tied to and vary depending on the number
of units produced.
 Average variable costs may change as the number of
products produced changes.
Figure 11.6: Variable Costs at Different
Levels of Production
Step 3: Determine Costs (cont’d)
• Fixed costs: costs of production that don’t
change with number of units produced
Rent, cost of owning/maintaining factory, utilities,
equipment, fixed salaries of firm’s executives
Average fixed cost: fixed cost per unit (total fixed costs
divided by number of units produced) will decrease as
number of units produced increases.
Step 3: Determine Costs (cont’d)
• Total costs: total of fixed costs and
variable costs for a set number of units
Break-Even Analysis
• A method for determining the number of
units a firm must produce and sell at a
given price to cover all its costs.
• Break-even point: point at which a firm
doesn’t lose any money and doesn’t make
any profit.
Figure 11.7: Break-Even Analysis
Break-Even Analysis (cont’d)
• Break-even point (in units) = (total fixed
costs) divided by (contribution per unit)
 Contribution per unit: the difference between the price
the firm charges for a product and the variable costs
• Break-even point (in dollars) = (total fixed
costs) divided by [1 - (variable cost per
unit divided by price)]
Marginal Analysis
• A method that uses cost and demand to
identify the price that will maximize profits.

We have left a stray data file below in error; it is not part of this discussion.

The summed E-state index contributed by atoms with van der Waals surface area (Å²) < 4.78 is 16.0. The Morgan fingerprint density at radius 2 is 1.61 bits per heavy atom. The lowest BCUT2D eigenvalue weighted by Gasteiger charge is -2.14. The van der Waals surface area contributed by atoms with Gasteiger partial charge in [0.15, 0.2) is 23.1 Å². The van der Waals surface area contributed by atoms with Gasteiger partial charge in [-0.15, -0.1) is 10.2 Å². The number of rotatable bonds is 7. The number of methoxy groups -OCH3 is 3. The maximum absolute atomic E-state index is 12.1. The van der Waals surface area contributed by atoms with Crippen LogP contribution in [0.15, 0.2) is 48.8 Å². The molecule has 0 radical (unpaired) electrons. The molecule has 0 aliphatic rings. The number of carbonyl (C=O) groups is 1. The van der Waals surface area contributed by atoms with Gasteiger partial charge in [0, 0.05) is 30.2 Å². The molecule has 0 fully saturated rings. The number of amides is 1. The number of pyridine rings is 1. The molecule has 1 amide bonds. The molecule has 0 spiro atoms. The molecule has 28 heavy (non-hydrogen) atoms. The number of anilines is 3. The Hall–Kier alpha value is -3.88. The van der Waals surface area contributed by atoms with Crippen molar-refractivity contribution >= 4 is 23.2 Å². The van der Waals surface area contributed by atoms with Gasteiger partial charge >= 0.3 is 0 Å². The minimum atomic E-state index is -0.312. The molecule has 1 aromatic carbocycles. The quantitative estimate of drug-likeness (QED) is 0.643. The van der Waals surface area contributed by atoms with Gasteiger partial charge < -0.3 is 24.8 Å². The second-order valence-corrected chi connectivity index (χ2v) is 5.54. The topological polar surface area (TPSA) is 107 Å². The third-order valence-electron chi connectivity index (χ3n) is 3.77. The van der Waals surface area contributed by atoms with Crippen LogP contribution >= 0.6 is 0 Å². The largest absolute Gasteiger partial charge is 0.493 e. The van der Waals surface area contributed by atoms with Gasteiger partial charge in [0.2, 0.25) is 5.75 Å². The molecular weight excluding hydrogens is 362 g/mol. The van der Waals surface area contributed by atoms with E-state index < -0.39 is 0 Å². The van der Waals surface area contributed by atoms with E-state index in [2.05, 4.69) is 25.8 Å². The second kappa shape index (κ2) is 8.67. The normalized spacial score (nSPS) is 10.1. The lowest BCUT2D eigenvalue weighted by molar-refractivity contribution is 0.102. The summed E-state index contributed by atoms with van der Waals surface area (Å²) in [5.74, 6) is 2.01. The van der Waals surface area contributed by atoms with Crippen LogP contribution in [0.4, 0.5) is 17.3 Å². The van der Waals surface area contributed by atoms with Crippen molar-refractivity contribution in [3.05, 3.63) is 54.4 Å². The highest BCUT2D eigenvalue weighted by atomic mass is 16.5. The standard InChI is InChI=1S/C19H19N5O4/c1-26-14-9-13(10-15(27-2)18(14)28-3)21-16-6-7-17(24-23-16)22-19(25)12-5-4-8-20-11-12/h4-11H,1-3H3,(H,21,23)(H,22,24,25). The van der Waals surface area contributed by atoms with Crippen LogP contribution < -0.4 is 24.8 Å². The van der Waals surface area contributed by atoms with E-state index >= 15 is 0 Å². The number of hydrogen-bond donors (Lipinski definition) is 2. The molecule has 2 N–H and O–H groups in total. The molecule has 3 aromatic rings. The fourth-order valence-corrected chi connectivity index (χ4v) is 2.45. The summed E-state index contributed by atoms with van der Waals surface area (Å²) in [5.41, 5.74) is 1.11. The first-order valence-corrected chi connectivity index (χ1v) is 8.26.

 Marginal cost: increase in total costs from producing
one additional unit of a product
 Marginal revenue: increase in total income or revenue
from selling one additional unit of a product
(decreases with each additional unit sold)
 Profit is maximized where marginal cost is exactly
equal to marginal revenue.
Marginal cost
Marginal revenue
Figure 11.8: Marginal Analysis
Marketing Math Activity
• You and your friend have decided to go
into business together manufacturing
 --You know fixed costs will be $120,000 a year, and
you expect variable costs to be $28 per bag.
 --If you plan to sell the bags to retail stores for $35,
how many must you sell to break even?
Step 4: Evaluate the Pricing
• The economy
Broad economic trends
• The competition
• Consumer trends
Step 5: Choose a Price Strategy
• Pricing strategies based on cost
Simple to calculate and relatively risk free
Cost-plus pricing: total all product costs and add
Step 5: Choose a Price Strategy
• Pricing strategies based on demand
 Based on estimate of quantity a firm can sell at
different prices
 Target costing: identify quality and functionality
customers need and price they’re willing to pay before
designing product.
 Yield management pricing: charge different prices to
different customers to manage capacity
Step 5: Choose a Price Strategy
• Pricing strategies based on the
 Pricing near, at, above, or below the competition
 Price leadership strategy: industry giant announces
price, and competitors get in line or drop out
Step 5: Choose a Price Strategy
• Pricing strategies based on customers’
 Value pricing or everyday low pricing (EDLP): pricing
strategy in which a firm sets prices that provide
ultimate value to customers.
Step 5: Choose a Price Strategy
• New-product pricing
Skimming price: a very high premium
Penetration pricing: a very low price
to encourage more customers to
Trial pricing: low price for a limited
period of time
• In pricing new products, marketers may
choose a skimming or a penetration
pricing strategy.
 --What is the advantage or disadvantage of this
practice for consumers?
 --For the industry as a whole?